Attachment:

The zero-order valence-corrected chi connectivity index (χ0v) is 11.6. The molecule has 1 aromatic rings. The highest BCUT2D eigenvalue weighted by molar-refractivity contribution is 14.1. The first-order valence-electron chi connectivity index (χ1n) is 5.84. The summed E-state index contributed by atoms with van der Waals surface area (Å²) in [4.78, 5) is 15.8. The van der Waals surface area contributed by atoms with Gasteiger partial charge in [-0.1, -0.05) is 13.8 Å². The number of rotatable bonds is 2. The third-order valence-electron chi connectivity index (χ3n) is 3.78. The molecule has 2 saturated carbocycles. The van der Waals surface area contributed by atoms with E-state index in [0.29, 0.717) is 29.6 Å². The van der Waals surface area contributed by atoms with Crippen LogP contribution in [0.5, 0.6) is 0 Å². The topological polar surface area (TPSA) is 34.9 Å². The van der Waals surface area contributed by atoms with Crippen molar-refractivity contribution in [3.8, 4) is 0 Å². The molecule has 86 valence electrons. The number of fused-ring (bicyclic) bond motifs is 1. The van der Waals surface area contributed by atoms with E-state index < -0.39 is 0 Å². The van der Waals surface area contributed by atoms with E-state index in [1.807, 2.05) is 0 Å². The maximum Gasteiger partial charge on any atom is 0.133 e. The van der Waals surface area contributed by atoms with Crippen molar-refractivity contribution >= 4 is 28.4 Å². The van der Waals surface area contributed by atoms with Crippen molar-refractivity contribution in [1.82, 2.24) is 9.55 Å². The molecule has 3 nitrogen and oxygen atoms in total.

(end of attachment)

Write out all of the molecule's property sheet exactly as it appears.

The zero-order valence-corrected chi connectivity index (χ0v) is 11.6. The molecule has 1 aromatic rings. The highest BCUT2D eigenvalue weighted by molar-refractivity contribution is 14.1. The first-order valence-electron chi connectivity index (χ1n) is 5.84. The summed E-state index contributed by atoms with van der Waals surface area (Å²) in [4.78, 5) is 15.8. The van der Waals surface area contributed by atoms with Gasteiger partial charge in [-0.1, -0.05) is 13.8 Å². The number of rotatable bonds is 2. The third-order valence-electron chi connectivity index (χ3n) is 3.78. The molecule has 2 saturated carbocycles. The van der Waals surface area contributed by atoms with E-state index in [0.29, 0.717) is 29.6 Å². The van der Waals surface area contributed by atoms with Crippen LogP contribution in [0.5, 0.6) is 0 Å². The topological polar surface area (TPSA) is 34.9 Å². The van der Waals surface area contributed by atoms with Crippen molar-refractivity contribution in [3.8, 4) is 0 Å². The molecule has 86 valence electrons. The number of fused-ring (bicyclic) bond motifs is 1. The van der Waals surface area contributed by atoms with E-state index < -0.39 is 0 Å². The van der Waals surface area contributed by atoms with E-state index in [1.807, 2.05) is 0 Å². The maximum Gasteiger partial charge on any atom is 0.133 e. The van der Waals surface area contributed by atoms with Crippen molar-refractivity contribution >= 4 is 28.4 Å². The van der Waals surface area contributed by atoms with Crippen molar-refractivity contribution in [1.82, 2.24) is 9.55 Å². The molecule has 3 nitrogen and oxygen atoms in total.